Here are a few excerpts from A. J. Liebling’s marvelous profile, The Earl of Louisiana, which I highly recommend reading if you have any interest in Louisiana, politics, racism, or fabulous writing… WOW!
When the new Charity Hospital was built here, some Negro politicians came to Huey and said it was a shame there were no Negro nurses, when more than half the patients were colored. Huey said he’d fix it for them, but they wouldn’t like his method. He went around to visit the hospital and pretended to be surprised when he found white nurses waiting on colored men. He blew high as a buzzard can fly, saying it wasn’t fit for white women to be so humiliated. It was the most racist talk you ever heard, but the result was he got the white nurses out and the colored nurses in, and they’ve had the jobs ever since. (reporter Tom Sancton, quoted in A.J. Liebling, The Earl of Louisiana, 1960)
“After all this over, he’ll [Rainach, Long's primary opponent] probably go up there to Summerfield, get up on his front porch, take off his shoes, wash his feet, look at the moon, and get close to God.” Then the old man, changing pace, shouted in Rainach’s direction, “And when you do, you got to recognize that niggers is human beings!” (A.J. Liebling, The Earl of Louisiana, 1960)
The Deep South has gone on for a hundred visible years since the Civil War bemoaning the twenty-five years of its own total history that preceded. In this submerged fifth of its past, according to the legend, great “floating palaces” went up the majestic rivers (since sullied forever by Yankees washing their feet in them) to thriving cities (like the Alick of 1854). Short-order aristocrats, rich from cotton made on new land by prime Negroes, built the great houses, and elegance busted out all over.
From the beginning of the rush for cotton lands, in the 1830s, to the beginning of the War, in 1861, was a span shorter than separates us from the administrations of Herbert Hoover and Jimmy Walker. This included the Caliban beginnings, the making of the money, the achievement of elegance, and the historic split-second left for the elegance to harden–like a quick cake icing. This knockabout-comedy turn in history has furnished forth the brooding squashy ancestral memories of a hundred Faulknerian heroes, echt and ersatz.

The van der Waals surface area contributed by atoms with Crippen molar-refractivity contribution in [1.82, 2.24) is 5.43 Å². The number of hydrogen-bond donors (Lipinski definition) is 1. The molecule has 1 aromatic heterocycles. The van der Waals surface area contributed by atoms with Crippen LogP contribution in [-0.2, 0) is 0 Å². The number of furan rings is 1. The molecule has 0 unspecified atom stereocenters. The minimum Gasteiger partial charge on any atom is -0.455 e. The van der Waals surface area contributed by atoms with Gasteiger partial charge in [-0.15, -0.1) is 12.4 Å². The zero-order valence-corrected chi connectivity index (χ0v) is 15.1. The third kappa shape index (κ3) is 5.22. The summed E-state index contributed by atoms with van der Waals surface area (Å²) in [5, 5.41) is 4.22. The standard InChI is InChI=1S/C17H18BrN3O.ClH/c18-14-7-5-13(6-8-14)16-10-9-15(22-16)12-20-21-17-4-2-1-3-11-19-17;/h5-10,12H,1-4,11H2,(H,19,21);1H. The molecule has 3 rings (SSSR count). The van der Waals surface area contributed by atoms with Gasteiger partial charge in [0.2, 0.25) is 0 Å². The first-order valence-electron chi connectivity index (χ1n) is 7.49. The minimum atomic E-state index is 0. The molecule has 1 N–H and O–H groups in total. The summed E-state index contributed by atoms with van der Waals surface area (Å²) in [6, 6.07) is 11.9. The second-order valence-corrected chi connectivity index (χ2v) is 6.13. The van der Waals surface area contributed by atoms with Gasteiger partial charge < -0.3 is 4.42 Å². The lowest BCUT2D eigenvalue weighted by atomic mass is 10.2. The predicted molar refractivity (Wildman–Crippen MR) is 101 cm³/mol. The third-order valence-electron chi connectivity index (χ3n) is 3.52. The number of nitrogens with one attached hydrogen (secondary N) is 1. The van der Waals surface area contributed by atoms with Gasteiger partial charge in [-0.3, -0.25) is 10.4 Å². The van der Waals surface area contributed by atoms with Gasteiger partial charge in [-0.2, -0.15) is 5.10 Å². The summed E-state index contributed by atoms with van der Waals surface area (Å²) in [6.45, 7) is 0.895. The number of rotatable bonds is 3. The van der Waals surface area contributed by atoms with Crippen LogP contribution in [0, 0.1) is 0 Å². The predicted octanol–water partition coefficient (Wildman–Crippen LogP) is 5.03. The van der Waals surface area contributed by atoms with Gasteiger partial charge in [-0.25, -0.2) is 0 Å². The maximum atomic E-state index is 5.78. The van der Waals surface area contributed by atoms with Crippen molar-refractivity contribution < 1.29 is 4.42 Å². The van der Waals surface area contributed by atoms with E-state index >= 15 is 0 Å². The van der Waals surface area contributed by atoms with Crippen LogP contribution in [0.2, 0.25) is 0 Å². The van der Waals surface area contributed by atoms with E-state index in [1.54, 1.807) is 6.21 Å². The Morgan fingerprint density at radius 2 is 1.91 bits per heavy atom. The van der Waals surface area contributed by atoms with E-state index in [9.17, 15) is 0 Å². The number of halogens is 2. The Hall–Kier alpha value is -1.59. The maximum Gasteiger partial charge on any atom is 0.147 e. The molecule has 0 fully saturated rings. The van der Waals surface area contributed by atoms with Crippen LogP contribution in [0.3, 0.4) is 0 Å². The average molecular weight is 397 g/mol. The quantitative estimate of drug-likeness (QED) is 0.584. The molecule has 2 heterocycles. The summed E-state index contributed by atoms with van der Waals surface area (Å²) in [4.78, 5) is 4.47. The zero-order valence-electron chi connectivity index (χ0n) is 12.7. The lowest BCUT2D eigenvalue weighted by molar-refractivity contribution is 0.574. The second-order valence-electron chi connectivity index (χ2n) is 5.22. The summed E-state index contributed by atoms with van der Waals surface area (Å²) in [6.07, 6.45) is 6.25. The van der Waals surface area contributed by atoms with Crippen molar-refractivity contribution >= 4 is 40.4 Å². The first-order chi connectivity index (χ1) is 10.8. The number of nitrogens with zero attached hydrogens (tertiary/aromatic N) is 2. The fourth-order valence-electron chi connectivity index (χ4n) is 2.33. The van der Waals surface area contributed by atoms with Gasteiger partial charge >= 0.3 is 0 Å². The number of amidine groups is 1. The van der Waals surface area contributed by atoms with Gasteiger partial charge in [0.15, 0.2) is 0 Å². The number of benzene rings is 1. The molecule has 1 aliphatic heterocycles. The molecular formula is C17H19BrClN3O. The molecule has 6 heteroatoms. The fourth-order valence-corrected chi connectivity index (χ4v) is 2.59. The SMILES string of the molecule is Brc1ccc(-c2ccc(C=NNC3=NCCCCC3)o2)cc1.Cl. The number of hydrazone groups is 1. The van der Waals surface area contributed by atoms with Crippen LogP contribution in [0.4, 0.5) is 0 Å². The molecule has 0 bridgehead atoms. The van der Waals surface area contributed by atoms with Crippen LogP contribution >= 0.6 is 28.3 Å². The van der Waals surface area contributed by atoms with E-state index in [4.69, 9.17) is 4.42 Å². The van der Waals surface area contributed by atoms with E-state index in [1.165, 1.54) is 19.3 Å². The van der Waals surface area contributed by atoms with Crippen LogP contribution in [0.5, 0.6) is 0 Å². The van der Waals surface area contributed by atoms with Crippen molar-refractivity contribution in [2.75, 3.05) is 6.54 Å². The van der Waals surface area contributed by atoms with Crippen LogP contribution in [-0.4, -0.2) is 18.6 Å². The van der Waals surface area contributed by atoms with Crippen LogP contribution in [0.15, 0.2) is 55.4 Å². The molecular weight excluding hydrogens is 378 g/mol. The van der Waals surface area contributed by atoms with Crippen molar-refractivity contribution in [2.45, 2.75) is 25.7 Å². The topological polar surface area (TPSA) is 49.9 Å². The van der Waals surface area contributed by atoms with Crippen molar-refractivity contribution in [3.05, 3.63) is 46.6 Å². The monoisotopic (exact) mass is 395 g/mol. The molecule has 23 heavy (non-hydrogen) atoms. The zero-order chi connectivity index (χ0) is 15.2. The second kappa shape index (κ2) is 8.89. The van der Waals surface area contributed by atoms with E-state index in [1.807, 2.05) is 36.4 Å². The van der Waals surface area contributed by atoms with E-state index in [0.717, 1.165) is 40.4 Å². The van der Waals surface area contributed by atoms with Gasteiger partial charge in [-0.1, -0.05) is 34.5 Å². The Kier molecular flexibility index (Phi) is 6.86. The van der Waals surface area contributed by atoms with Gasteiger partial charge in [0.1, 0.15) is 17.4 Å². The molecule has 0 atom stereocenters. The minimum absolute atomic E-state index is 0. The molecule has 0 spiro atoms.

It is as if, in 2029, the whole nation should blame all intervening misfortunes on the stock-market crash of 1929, and think of the few years of money-making — for atypical people — that preceded 1929 as a thousand-year Reich of Stutz Bearcats for Everybody. I opened my mind to my friend when we got on the road again, and he, since he was from New Orleans, took no offense. In New Orleans a planter was always a figure of fun, a pigeon to pluck.
“The South doesn’t believe the story,” he said, “except when it seems useful to pretend to believe it. That’s why I can’t read Faulkner. And one of the bonds between Earl Long and his audiences is that he doesn’t believe it, and they don’t believe it, and it’s a kind of private joke between them, like two kids in Sunday School that don’t believe in God.” (A.J. Liebling, The Earl of Louisiana, 1960)
In its passion for politics, the Gret Stet of Loosiana, as southern Louisianians refer to it, resembles most closely the Arab republic of Lebanon, but in its economy it is closer akin to the Arab sheikdoms of the Persian Gulf. The Gret Stet floats on oil, like a drunkard’s teeth on whiskey. (A.J. Liebling, The Earl of Louisiana, 1960)
The Mediterraneans who settled the shores of the interrupted sea scurried across the gap between the Azores and Puerto Rico like a woman crossing a drafty hall in a sheer nightgown to get to a warm bed with a man in it. (A.J. Liebling, The Earl of Louisiana, 1960)
“Fellas like Faubus and Rainach and Leander Perez and da rest of da White Citizens and Southern Gentlemen in dis state want to go back behind Lincoln,” he said. “And between us, gentlemen, as we sit here among ourselves,” he said, arresting a chunk of fried steak in mid-air and leaning forward to give his statement more impetus, “we got to admit dat Lincoln was a fine man and dat he was right.”
Then, as he turned back to the steak, skewering it against a piece of ham before swallowing both, he caught my look of astonishment and cried, too late, “But don’t quote me on dat!” (p.138)